He may not have put up the most impressive stats, but Satoransky showed a very promising package and he is a name that will be on the draft radar for years to come. He is a 1991 born wing player, and he measured at 6’7 which gives him good size for the next level. His outside shot right now is obviously one of his weaknesses, but it is by no means terrible. Watching him shoot the NBA three, it was obvious that he doesn’t have enough strength right now to step out to that range, but when he moves in closer his form gets better as well as the accuracy. His quickness is also not superb which takes away from his blow by ability, but he is fairly aggressive when attacking, and as his handles improve he should have no problem making counter moves. He is a very good leaper and knows how to finish around the basket (whether it's playing the angles or finishing above the rim). Also very impressive is his vision and passing ability; he is extremely unselfish and finds open teammates with regularity. Satoransky definitely has many good things going for him, but he still has a lot of work to put in before his potential begins to materialize. A big step will surely depend on where he ends up playing over the next few seasons; the Czech leagues are not known for a high level of basketball which means it is in his best interest to develop his game elsewhere.

6. Sergii Gladyr 6'6'' SG/SF Ukraine 1989
The little known guard from the Ukraine proved that he not only belongs with the best young European players, but that he can be near the top of that list. His outside shot is very consistent, and he was one of the few players at camp that could comfortably shoot the NBA 3. It's uncommon to find a Ukrainian player at his age with such a polished skill set. His first step is limited, but combining his aggressiveness and ability to draw defenders out, he can still get by people on a consistent basis. Defensively, he puts in a tremendous effort, moves his feet well and uses his bulky frame to body the ballhandler out of driving lanes. He can get caught up in trying to do too much and he doesn’t make the best decisions, especially when he gets into traffic and he faces a 2nd defender. His explosiveness and size (long neck) are also not superb, but he has a nice overall game that will garner attention in this draft or in the succeeding ones.

7. Vyacheslav Kravtsov 7'0'' C Ukraine 1987
The big man showed a lot of intriguing things this week, including a good motor, good hands, solid body and the ability to bang inside with opposing bigs. He does not shy away from physical play and using his wide frame he can get good position. His offensive repertoire may not be the most advanced, but his footwork is fundamental and he shoots an efficient mini hook around the basket. He is an excellent athlete for his size (37 inch vertical and a 7'2 wingspan, 9'3 standing reach), but unfortunately he hasn't yet figured out how to use his great physical gifts to his advantage. He also does not have the greatest foot speed which limits his defensive potential to a degree. He was listed at 6’8 with shoes, but standing beside the 7’ Henk Norel it was obvious that 6’11 would be a much better representation. He may not be the most dynamic player, but he is a big, athletic body; a combination that makes him a commodity in today’s game.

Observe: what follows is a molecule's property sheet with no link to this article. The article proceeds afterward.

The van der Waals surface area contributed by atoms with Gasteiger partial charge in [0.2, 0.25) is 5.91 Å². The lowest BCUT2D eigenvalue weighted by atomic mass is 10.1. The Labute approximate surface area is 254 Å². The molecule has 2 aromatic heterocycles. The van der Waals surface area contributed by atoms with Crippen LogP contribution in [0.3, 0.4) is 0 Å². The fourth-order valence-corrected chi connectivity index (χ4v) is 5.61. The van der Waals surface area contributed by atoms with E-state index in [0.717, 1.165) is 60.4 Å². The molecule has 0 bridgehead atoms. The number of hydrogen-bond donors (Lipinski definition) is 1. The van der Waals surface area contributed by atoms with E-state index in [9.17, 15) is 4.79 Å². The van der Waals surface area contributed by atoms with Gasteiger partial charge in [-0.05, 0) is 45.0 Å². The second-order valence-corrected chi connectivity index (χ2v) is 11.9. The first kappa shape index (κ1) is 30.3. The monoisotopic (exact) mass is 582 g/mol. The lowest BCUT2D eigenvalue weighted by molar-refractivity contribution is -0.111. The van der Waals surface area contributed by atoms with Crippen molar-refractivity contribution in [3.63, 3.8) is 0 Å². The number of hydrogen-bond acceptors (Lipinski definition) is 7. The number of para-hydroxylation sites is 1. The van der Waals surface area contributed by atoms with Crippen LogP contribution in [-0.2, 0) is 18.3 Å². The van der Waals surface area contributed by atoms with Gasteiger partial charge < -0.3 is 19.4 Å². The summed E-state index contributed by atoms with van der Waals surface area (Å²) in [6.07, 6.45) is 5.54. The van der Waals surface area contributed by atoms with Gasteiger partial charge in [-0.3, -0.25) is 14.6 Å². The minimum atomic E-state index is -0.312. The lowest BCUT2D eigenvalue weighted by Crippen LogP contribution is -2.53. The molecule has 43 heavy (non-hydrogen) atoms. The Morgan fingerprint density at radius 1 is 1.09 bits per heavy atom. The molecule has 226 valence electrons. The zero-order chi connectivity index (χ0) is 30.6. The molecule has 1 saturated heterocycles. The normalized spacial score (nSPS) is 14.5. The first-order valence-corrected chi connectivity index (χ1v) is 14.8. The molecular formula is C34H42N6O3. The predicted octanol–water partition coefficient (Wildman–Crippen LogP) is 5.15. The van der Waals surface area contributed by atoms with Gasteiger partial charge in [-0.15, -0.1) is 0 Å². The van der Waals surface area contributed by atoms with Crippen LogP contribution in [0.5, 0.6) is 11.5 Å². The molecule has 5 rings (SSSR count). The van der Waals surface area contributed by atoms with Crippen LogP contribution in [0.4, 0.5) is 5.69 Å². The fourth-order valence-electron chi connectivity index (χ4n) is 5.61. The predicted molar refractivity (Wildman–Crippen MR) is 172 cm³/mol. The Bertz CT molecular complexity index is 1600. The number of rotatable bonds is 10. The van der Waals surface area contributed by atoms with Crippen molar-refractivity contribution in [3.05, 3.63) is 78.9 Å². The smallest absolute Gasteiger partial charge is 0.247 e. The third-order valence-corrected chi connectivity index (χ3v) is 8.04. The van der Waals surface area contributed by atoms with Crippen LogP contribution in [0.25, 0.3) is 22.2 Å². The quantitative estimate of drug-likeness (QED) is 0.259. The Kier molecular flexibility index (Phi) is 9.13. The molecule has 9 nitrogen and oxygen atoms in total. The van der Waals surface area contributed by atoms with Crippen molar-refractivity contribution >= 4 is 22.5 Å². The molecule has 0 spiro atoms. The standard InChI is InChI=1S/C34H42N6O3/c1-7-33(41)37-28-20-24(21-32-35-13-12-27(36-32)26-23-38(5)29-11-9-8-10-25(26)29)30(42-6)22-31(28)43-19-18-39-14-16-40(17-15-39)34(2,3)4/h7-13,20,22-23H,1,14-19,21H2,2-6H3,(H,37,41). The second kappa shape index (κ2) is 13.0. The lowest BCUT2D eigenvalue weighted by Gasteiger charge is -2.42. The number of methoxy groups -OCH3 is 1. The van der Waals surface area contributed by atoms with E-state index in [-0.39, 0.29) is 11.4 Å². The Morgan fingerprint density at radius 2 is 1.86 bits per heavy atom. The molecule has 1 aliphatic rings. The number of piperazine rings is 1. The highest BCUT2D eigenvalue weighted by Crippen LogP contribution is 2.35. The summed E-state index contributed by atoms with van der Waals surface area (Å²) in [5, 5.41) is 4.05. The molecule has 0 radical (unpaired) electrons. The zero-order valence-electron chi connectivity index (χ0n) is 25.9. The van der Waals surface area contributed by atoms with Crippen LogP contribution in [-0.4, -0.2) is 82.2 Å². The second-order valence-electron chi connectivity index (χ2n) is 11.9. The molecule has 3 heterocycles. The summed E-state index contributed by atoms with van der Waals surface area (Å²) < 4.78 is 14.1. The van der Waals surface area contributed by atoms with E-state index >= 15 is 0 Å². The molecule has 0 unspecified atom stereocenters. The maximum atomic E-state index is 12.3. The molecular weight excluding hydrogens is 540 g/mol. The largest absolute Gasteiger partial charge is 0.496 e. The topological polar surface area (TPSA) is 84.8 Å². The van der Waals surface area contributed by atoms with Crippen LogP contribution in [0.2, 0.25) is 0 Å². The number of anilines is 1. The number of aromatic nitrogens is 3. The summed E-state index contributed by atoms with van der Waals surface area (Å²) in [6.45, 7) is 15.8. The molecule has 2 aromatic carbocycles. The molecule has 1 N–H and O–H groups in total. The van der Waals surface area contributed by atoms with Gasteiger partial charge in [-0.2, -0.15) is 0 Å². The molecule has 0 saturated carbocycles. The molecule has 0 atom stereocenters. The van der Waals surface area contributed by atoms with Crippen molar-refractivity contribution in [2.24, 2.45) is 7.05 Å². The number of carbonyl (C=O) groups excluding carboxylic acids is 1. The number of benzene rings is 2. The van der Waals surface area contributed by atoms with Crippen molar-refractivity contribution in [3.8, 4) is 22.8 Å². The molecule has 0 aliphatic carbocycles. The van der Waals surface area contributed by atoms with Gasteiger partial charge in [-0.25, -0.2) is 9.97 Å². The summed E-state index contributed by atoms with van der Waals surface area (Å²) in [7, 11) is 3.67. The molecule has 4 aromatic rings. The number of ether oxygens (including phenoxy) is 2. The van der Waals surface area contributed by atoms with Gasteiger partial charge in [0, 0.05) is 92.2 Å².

Nando DeColo

8. Nando DeColo 6'5'' PG France 1987
His passing was simply top notch the entire week, whether it was full court passes, backdoors, lobs, finds off screens, he showed the he is a superb playmaker. His quickness and leaping ability hurt him when operating in ISO situations because he has a hard time getting a shoulder by the defender. But when he gains an advantage, such as in a screen and roll setting, he makes good reads that usually end up in a high quality shot attempt for his team. He is also very good from the outside, where he is more than capable of shooting off the dribble or in spot up situations. Along with his limited athleticism is his size; these two mixed together make him essentially an undersized combo guard. He does not have the size or strength to play on the wing, nor does he have the explosiveness to operate as a lead guard on a regular basis.

9. Vladimir Dasic 6'10'' SF Montenegro 1988
He has all the physical tools to become a top level prospect, but his demeanor and passive approach make him a fringe 2nd round talent. For a wing player, he has the size, strength, wingspan and athleticism, but when attacking the hoop he looks like all of these things are missing from his package. The only time his athleticism is showcased is on a clear path to the basket, otherwise his layup attempts are very soft and they find the bottom of the hoop with mixed results. He has moments where he shows glimpses of his slashing game, as well as the ability to mix up secondary moves. His jump shot is up and down, but his form is good and his release is smooth and he proved that his range can extend to the NBA 3. Right now, Dasic is relying upon intrigue and potential, but at some point things have to translate into consistency on the court, and until they do, he will continue to be a borderline player.

10. Pablo Aguilar 6'9'' SF/PF Spain 1989
Aguilar’s game may not be very flashy, but it is full of substance and it works. He is a 3/4 type forward, not big enough to bang inside, nor is his perimeter game polished enough to play on the wing full time. But as a basketball player, he is very useful; he has tremendous length (7'1 wingspan), nice athleticism, plays with a lot of energy and runs the floor extremely hard. As a spot up shooter he is dangerous, especially if he has time to set his feet. He reads the floor well and gets to open spaces, allowing the guards an easy passing angle off penetration. Aguilar is not a player that can be looked to create his own opportunities, but as a glue guy that does a little bit of everything, he can be a nice piece.

*Check back for a rundown on all the other Eurocamp participants.

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Great article.

Great article.

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Thanks everyone for your

Thanks everyone for your support, you're the best!!